Oquendo and other teammates delight in rehashing the quarterback's practice-field exploits, which include weaving downfield runs and incorrect play calls - sometimes on the same play. Rangy at 6 feet 4, Portis has an effortless, loping stride.
"He's just all over the place," running back Morgan Green said. "He makes guys look crazy out there. He's really elusive."
His coaches have sometimes found him elusive, too. They have spent hours trying focus his attention on mastering the read-and-react West Coast offense put in place by Franklin, who was hired in December.
Portis lost his 2007 eligibility after being reprimanded for cheating on a pop quiz before the season opener. "I didn't do the right thing, but I can be a man and say what I did was wrong," he said.
Portis, a cousin of Washington Redskins running back Clinton Portis, has honed his play-calling with a computer program that is a cross between a simulator and a John Madden football game - joystick and all.
Coaches say Portis has become more adept at managing the offense than earlier in the year. But no coach says Portis is challenging for the starter's spot. "He'll be going along and doing something good and then he'll do something stupid," Friedgen said.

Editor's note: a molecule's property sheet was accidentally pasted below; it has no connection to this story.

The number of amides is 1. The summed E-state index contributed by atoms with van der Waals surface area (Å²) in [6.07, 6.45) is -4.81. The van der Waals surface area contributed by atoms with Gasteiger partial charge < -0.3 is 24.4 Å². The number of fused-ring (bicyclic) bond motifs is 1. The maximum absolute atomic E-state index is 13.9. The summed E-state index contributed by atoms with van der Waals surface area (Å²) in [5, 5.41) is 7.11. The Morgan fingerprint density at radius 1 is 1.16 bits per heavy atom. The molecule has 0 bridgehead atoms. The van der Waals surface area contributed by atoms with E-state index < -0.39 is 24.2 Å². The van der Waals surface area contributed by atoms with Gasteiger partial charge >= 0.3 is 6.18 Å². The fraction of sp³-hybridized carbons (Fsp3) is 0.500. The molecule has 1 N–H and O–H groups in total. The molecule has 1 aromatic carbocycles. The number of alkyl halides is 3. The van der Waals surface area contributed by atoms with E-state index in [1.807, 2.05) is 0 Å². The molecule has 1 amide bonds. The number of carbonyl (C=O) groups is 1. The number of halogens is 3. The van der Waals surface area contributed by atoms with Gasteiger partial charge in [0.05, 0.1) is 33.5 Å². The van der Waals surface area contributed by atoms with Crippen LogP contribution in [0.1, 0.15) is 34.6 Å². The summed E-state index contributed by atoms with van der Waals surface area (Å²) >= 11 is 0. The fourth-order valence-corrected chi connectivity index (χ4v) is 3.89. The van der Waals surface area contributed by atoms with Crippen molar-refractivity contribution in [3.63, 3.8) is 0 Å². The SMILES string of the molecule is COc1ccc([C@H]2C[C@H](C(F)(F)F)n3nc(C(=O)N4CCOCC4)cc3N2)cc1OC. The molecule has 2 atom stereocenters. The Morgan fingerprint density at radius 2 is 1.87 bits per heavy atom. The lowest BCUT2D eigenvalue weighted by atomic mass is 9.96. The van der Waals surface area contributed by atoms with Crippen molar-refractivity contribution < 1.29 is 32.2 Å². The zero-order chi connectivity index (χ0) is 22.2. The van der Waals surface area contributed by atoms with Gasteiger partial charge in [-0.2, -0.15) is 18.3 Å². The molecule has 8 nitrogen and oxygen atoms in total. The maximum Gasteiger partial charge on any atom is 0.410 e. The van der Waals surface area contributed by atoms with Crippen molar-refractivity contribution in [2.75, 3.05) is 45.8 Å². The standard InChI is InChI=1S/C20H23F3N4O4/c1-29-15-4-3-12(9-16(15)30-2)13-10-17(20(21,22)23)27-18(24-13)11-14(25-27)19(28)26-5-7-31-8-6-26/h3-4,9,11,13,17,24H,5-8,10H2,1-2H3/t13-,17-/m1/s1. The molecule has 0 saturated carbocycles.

Portis was meeting with the other quarterbacks during spring practices when Franklin asked him to diagram a play. Portis grabbed a black pen and began writing "O's" on a white, erasable board.
Portis was still drawing when Franklin interrupted. "No, stop. Stop, stop, stop, stop," said Franklin, who began tapping spots on the board to illustrate routes that Portis should have identified.
"I don't care if the camera's here or not," Franklin said, referring to a crew member from Terrapins Rising, the team's reality television program that captured the meeting. "I'm going to hold you guys accountable every single time."
Portis, who ran for 163 yards in his only season at Florida in 2005, made his Maryland debut in the opener against Delaware, finishing with 10 yards on four carries. Friedgen said Portis called the wrong play on at least one carry - a 3-yard loss.